February 8, 2017 StephPlaya

On a Wing and an Air

Silhouette of drone flying above city at sunset

Unmanned Aircraft Systems (UAS) – known as “drones” – have come a long way from being fun toys for hobbyists. The technology is gaining acceptance on the commercial side, especially in the commercial real estate industry. Brokers rely on UAS photographs to boost their marketing efforts, while general contractors fly them around construction sites to check for safety issues and scheduling.

But what, exactly, are drones? In the United States, the Federal Aviation Administration (FAA) classifies a UAS, or Unmanned Aerial Vehicle (UAV) as it’s sometimes known, as a small, unmanned aircraft weighing less than 55 pounds, that typically operates via radio frequency. Armed with powerful video and/or photographic attributes, these small, flying objects do everything from collect data, to delivering goods. And Amazon Inc. and Google Inc. are experimenting with these vehicles as part of their “last-mile” delivery chains.

Amazon’s Prime Air and Google’s Project Wing are hoping UAS technology will be the ideal tool to deliver items into areas, within a narrow time window, in an attempt to bridge that last mile between warehouse and consumer. But a closer look reveals that there is still some ways to go before drones can take the place of delivery trucks.

The Last Mile Importance
Companies producing and distributing consumer goods have been under continuous pressure to ensure up-to-date supply chain efficiencies. Basically, the quicker goods can get to end users, the happier end users will be.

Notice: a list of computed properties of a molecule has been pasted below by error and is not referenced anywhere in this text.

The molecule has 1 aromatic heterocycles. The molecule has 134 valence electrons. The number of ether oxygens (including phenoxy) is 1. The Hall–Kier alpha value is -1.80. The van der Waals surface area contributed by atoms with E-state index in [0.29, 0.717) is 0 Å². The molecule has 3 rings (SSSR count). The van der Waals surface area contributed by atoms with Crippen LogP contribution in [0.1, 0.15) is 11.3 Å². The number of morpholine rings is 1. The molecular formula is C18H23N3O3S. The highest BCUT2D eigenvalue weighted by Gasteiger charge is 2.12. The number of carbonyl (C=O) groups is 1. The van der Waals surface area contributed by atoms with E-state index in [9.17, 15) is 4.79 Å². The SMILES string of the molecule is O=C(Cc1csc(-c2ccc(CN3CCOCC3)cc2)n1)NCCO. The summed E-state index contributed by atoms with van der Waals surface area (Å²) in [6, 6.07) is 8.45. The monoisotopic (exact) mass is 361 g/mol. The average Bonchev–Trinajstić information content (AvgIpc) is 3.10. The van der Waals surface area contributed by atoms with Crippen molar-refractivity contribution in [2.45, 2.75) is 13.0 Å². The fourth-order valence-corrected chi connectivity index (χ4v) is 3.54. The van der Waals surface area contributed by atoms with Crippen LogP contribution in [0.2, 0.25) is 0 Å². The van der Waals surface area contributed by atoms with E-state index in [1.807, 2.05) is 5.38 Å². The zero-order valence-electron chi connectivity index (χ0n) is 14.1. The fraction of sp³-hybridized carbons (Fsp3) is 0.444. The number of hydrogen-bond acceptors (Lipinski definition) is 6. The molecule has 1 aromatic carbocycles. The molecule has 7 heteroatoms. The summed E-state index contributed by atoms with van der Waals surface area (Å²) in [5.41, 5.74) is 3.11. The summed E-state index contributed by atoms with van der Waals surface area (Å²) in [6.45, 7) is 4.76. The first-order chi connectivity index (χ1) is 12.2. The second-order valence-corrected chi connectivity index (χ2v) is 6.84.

A recent report issued by CBRE on “Last Mile/City Logistics” noted that e-commerce is challenging traditional supply chains, while millennials are driving the “need-it-now” culture that drives same-day and overnight deliveries.

To that end, Amazon Prime Air wants to “safely get packages to customers in 30 minutes or less, using unmanned aerial vehicles . . .” according to its website. Prime Air is currently testing the technology throughout the United States, as well as in the UK, Australia and Israel. There is, however, no specific date as to when the service will be ready for delivery. “We will deploy when and where we have the regulatory support needed to safely realize our vision,” the website said.

Meanwhile, Google’s Project Wing, which runs under the auspices of Google’s Alphabet, is less drone and more literal wing. The program strives to develop (small) aircraft that “deliver everything from consumer goods to emergency medicine – a new commerce system that opens up universal access to the sky,” according to its website. Project Wing had some success in 2014 in Queensland, Australia, during which it delivered a first-aid kit, candy bars, dog treats and water to farmers. And, in summer 2016, the company announced plans to launch Project Wing’s delivery service in 2017, but not much more has been forthcoming.

Drone Skepticism
A recent report issued by McKinsey & Co. pointed out that drones are proving to be “surprisingly cost-competitive in rural areas.” However, the McKinsey analysts were careful to point out that this was in rural areas, rather than denser urban areas. And the analysts also noted that the UAS vehicles require larger landing areas, an impossibility for urban areas.

Flexport Inc. is even less impressed, noting that the success of last-mile delivery is determined by route density and drop size. The company said drones are not effective with either aspect, as the current UAS prototypes can carry only one package at a time, before returning to home base to recharge and/or collect another delivery.

Nor was author Vanessa Page from Investopedia particularly thrilled at the idea of last-mile drone delivery, listing potential problems from congested airspace, to liability from crashes, to data breach potential. “With the drones’ camera and default data collecting,” Page wrote, “Americans could look out to see a delivery drone hovering by the window, and its cameras peering in at dinnertime.”

Last Mile Down
There is no doubt that drones, overall, have their uses. But last-mile delivery, at this juncture, isn’t one of them. Unless and until Amazon, Google or another company solves issues surrounding UAS delivery usage, the idea of drones dropping off books or other objects at our doorsteps will remain a dream.